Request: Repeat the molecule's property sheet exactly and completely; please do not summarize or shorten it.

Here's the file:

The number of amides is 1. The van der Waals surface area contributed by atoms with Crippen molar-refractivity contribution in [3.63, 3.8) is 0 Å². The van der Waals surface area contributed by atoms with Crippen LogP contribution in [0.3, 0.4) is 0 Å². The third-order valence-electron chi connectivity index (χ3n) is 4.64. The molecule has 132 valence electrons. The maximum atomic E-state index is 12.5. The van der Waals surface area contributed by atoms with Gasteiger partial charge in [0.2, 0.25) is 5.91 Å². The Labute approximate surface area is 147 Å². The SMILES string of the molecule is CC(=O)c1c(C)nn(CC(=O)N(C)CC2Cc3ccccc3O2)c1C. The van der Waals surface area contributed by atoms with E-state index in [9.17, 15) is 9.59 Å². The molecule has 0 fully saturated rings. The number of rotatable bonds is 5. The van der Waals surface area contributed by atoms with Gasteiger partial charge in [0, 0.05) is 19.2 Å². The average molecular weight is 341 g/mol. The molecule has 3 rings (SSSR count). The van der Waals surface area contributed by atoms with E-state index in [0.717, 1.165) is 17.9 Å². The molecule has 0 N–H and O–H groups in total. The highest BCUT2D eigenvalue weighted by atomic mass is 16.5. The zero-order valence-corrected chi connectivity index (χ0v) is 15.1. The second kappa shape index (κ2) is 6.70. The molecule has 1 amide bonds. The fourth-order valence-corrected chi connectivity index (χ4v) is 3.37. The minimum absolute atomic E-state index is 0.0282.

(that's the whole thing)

The number of amides is 1. The van der Waals surface area contributed by atoms with Crippen molar-refractivity contribution in [3.63, 3.8) is 0 Å². The van der Waals surface area contributed by atoms with Crippen LogP contribution in [0.3, 0.4) is 0 Å². The third-order valence-electron chi connectivity index (χ3n) is 4.64. The molecule has 132 valence electrons. The maximum atomic E-state index is 12.5. The van der Waals surface area contributed by atoms with Gasteiger partial charge in [0.2, 0.25) is 5.91 Å². The Labute approximate surface area is 147 Å². The SMILES string of the molecule is CC(=O)c1c(C)nn(CC(=O)N(C)CC2Cc3ccccc3O2)c1C. The van der Waals surface area contributed by atoms with E-state index in [9.17, 15) is 9.59 Å². The molecule has 0 fully saturated rings. The number of rotatable bonds is 5. The van der Waals surface area contributed by atoms with Gasteiger partial charge in [0, 0.05) is 19.2 Å². The average molecular weight is 341 g/mol. The molecule has 3 rings (SSSR count). The van der Waals surface area contributed by atoms with E-state index in [0.717, 1.165) is 17.9 Å². The molecule has 0 N–H and O–H groups in total. The highest BCUT2D eigenvalue weighted by atomic mass is 16.5. The zero-order valence-corrected chi connectivity index (χ0v) is 15.1. The second kappa shape index (κ2) is 6.70. The molecule has 1 amide bonds. The fourth-order valence-corrected chi connectivity index (χ4v) is 3.37. The minimum absolute atomic E-state index is 0.0282.